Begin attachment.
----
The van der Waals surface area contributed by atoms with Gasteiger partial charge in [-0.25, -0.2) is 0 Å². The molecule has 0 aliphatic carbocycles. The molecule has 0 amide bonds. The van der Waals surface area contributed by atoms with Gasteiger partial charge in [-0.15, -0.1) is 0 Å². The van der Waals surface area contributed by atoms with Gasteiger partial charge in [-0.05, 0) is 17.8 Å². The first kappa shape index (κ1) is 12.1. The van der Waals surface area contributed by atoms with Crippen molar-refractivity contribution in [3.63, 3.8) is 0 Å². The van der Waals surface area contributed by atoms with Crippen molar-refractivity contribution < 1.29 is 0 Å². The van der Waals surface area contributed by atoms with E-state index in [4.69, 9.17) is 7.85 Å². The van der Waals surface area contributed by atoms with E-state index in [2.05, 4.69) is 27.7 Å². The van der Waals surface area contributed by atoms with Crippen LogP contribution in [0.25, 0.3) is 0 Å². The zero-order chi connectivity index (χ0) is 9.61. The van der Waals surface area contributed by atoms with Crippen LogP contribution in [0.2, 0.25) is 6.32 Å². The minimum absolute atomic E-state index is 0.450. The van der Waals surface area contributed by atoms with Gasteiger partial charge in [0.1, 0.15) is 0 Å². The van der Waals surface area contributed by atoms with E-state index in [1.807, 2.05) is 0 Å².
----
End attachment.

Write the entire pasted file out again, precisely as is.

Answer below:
The van der Waals surface area contributed by atoms with Gasteiger partial charge in [-0.25, -0.2) is 0 Å². The molecule has 0 aliphatic carbocycles. The molecule has 0 amide bonds. The van der Waals surface area contributed by atoms with Gasteiger partial charge in [-0.15, -0.1) is 0 Å². The van der Waals surface area contributed by atoms with Gasteiger partial charge in [-0.05, 0) is 17.8 Å². The first kappa shape index (κ1) is 12.1. The van der Waals surface area contributed by atoms with Crippen molar-refractivity contribution in [3.63, 3.8) is 0 Å². The van der Waals surface area contributed by atoms with Crippen molar-refractivity contribution < 1.29 is 0 Å². The van der Waals surface area contributed by atoms with E-state index in [4.69, 9.17) is 7.85 Å². The van der Waals surface area contributed by atoms with E-state index in [2.05, 4.69) is 27.7 Å². The van der Waals surface area contributed by atoms with Crippen LogP contribution in [0.25, 0.3) is 0 Å². The zero-order chi connectivity index (χ0) is 9.61. The van der Waals surface area contributed by atoms with Crippen LogP contribution in [0.2, 0.25) is 6.32 Å². The minimum absolute atomic E-state index is 0.450. The van der Waals surface area contributed by atoms with Gasteiger partial charge in [0.1, 0.15) is 0 Å². The van der Waals surface area contributed by atoms with E-state index in [1.807, 2.05) is 0 Å².